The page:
When the US Environmental Protection Agency announced the Clean Power Plan last summer, the agency hinted that natural gas would play a big role in reducing the nation’s dependency on coal for power generation. That scenario has already been playing out, but as EPA prepares for final rule making, it looks like the natural gas industry is in for a rude awakening.
The EPA Clean Power Plan
For those of you new to the topic, the EPA Clean Power Plan was proposed on June 2, 2014, in support of the Obama Administration’s Climate Action Plan.
The goal, set for 2030, is to reduce carbon pollution from power plants in the US by 30% compared to 2005 levels.
Here’s why EPA is targeting power plants:
Power plants are the largest source of carbon pollution in the U.S., accounting for roughly one-third of all domestic greenhouse gas emissions.
The proposal will also cut pollution that leads to soot and smog by over 25 percent in 2030.
The Clean Power Plan doesn’t issue a one-size-fits-all solution for states to replace coal with other sources. The video that accompanied the 2014 announcement translates into a “main compliance strategy” that relies on a transition to natural gas before renewables, with natural gas factoring in strongly up through the 2030 target date:
Here’s another hint:
Notsofast On That Natural Gas Thing
All that must have been giving the natural gas sector the happiest last year, but this year other sorts of hints have been dropping.
The year started off with a bang in January, when President Obama announced new rules for reporting greenhouse gas emissions from oil and gas operations.
That might not seem like a huge deal but it is an obvious first step to addressing the issue of fugitive methane emissions.
The new reporting requirement also follows up on a 2014 ARPA-E initiative that pumped $30 million worth of R&D into new technology for measuring methane emissions, from gas and oil transportation as well as drilling operations. Stanford University also just kicked off a big methane detective initiative this summer, as part of a broader program aimed at resolving some thorny issues posed by natural gas.
While natural gas is a cleaner-burning fuel than coal, the fugitive emissions issue is just one part of a whole huge bundle of risks and impact associated with natural gas fracking (short for hydrofracturing, a method of drilling that involves pumping millions of gallons of chemical brine underground at high pressure).
Throughout this year, several new natural gas studies have associated fracking with local impacts including increased hospitalizations and increased rates of low-birth-weight babies, as well as local economic and water resource issues. A particularly incendiary article in Newsweek, followed up in detail by Rolling Stone, anecdotally linked fracking to miscarriages and infant deaths in a region of Utah.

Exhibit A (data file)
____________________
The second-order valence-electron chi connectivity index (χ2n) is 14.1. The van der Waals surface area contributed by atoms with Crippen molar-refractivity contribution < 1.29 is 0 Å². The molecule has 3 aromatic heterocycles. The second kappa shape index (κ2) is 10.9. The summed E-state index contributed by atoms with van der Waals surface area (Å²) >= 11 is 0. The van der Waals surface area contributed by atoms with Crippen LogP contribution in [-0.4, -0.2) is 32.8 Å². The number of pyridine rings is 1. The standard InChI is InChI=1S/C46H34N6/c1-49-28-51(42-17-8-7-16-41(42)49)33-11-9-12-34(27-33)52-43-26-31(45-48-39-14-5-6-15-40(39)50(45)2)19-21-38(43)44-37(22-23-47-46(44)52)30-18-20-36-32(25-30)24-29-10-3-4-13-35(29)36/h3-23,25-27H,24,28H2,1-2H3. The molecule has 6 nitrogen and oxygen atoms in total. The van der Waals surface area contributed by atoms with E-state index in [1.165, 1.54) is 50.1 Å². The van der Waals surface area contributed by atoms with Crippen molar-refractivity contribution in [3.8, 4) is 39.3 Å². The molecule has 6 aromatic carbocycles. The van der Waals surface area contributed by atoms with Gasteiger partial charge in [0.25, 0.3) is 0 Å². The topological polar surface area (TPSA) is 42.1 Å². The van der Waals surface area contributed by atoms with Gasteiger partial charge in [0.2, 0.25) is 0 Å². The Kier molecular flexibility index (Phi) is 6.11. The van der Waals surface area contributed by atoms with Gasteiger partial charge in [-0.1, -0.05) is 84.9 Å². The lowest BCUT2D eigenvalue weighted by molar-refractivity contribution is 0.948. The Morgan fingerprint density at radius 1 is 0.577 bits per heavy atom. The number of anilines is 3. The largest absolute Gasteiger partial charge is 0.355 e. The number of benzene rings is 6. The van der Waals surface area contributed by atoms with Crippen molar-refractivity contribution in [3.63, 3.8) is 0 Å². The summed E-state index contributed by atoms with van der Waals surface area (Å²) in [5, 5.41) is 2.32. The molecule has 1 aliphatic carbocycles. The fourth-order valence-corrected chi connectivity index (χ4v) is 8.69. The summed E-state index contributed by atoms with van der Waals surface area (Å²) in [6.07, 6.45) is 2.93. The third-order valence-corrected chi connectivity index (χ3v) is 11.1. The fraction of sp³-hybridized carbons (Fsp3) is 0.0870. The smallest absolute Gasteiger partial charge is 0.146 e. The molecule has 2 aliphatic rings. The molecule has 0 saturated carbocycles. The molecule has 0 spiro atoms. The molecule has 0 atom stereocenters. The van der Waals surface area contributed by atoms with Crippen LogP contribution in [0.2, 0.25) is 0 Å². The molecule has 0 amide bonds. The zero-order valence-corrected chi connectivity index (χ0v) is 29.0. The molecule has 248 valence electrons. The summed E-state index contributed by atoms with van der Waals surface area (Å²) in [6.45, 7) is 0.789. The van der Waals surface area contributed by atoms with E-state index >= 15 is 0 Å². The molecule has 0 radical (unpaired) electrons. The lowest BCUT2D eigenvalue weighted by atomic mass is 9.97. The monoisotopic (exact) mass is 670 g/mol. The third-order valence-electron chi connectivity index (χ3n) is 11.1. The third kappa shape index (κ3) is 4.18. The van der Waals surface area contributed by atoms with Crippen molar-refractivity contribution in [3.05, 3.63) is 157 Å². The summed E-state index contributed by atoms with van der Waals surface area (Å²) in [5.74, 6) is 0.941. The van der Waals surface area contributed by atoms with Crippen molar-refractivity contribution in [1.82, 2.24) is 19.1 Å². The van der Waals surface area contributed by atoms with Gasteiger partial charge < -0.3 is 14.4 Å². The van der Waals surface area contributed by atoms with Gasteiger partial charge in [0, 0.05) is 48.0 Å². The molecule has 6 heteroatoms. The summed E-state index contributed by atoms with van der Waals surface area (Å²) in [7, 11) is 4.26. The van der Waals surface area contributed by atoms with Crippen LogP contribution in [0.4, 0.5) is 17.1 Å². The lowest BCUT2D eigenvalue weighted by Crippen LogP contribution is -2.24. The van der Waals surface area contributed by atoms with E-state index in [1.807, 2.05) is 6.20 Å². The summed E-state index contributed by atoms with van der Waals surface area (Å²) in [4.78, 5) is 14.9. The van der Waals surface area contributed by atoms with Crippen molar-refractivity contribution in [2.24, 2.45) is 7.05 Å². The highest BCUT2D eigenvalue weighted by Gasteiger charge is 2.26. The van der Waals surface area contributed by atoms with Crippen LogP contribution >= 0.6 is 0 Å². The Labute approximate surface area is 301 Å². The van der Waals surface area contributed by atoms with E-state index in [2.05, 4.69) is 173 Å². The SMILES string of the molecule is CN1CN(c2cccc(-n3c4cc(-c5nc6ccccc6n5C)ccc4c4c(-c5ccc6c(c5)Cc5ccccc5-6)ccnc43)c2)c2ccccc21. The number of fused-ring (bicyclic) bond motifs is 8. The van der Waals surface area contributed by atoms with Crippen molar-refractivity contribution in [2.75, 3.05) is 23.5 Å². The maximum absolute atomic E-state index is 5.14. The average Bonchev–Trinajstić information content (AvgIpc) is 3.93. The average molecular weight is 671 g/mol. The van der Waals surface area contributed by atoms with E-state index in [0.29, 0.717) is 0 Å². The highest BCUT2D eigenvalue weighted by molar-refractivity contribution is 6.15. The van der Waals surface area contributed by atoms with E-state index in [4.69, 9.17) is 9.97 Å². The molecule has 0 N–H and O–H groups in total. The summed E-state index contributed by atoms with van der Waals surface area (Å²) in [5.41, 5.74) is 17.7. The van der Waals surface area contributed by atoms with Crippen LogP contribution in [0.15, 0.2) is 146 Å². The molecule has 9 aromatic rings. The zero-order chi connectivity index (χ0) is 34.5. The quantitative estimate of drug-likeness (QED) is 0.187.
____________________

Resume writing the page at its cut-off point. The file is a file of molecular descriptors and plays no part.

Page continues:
EPA also issued its long-awaited study on fracking and water contamination risks this year. Although the natural gas industry spun it as a win, the EPA study clearly stated that a “significant data gap for hazard identification” prevented it from reaching any immediate conclusion, other than to cite several examples that appeared to confirm a link between fracking and water contamination.
One More Thing About That Natural Gas Thing
All this bad news is bad enough for the natural gas industry, but so far the low price of natural gas has given it a leg up on competing alternative fuels, namely wind and solar energy.
However, that may all be about to change. The natural gas industry has been lobbying heavily for federal permission to increase exports of liquid natural gas (LNG), and the Obama Administration has been slowly but surely doling out more permits for LNG export terminals.
That’s going to put upward pressure on domestic prices, as described yesterday by Bloomberg. Under the title “Gas Awakening From U.S. Shale Slumber as LNG Shipments Near,” reporter Naureen MalikChristine Buurma had this to say:
Seasonal price swings will intensify as the country begins shipping liquefied natural gas cargoes to Asia and Europe later this year, said Bank of America Corp., RBC Capital Markets LLC and Wood Mackenzie Ltd. While that’s good news for traders yearning for volatility, it could be bad news for consumers.
Exports will help prices rebound from the slump caused by the U.S. pumping record amounts from shale formations. Growing domestic winter demand is already causing spikes and trading volumes in futures markets have rebounded to the highest level in three years…
The Clean Power Plan Hearts Wind And Solar
For utilities and other energy stakeholders (such as the Department of Defense) looking for price stability, the ripple effect of LNG exports puts natural gas deep in the doghouse. However, it creates a huge opportunity for wind and solar, and that could be reflected in the latest iteration of the Clean Power Plan.
For that we turn again to Bloomberg, which yesterday reported that “Obama’s Power-Plant Rule Said to Include Boost for Renewables:”
The Obama administration plans to offer new incentives for solar and wind energy in its plan to cut power-plant emission as a way to counter delaying the initial deadline by two years, a person familiar with the rule said.
The renewable incentives will allow deeper cuts in carbon emissions in the long term while giving more flexibility to states that must implement the rule, said the official who sought anonymity before an official announcement.
Notably, as Bloomberg notes, renewables are expanding faster than anticipated and costs are dropping, particularly for solar.
If Bloomberg’s insider-y information bears out, it looks like the Clean Power Plan is prepared to skip over natural gas and cut straight to the mustard.
Image Credits (screenshots): via US EPA, YouTube.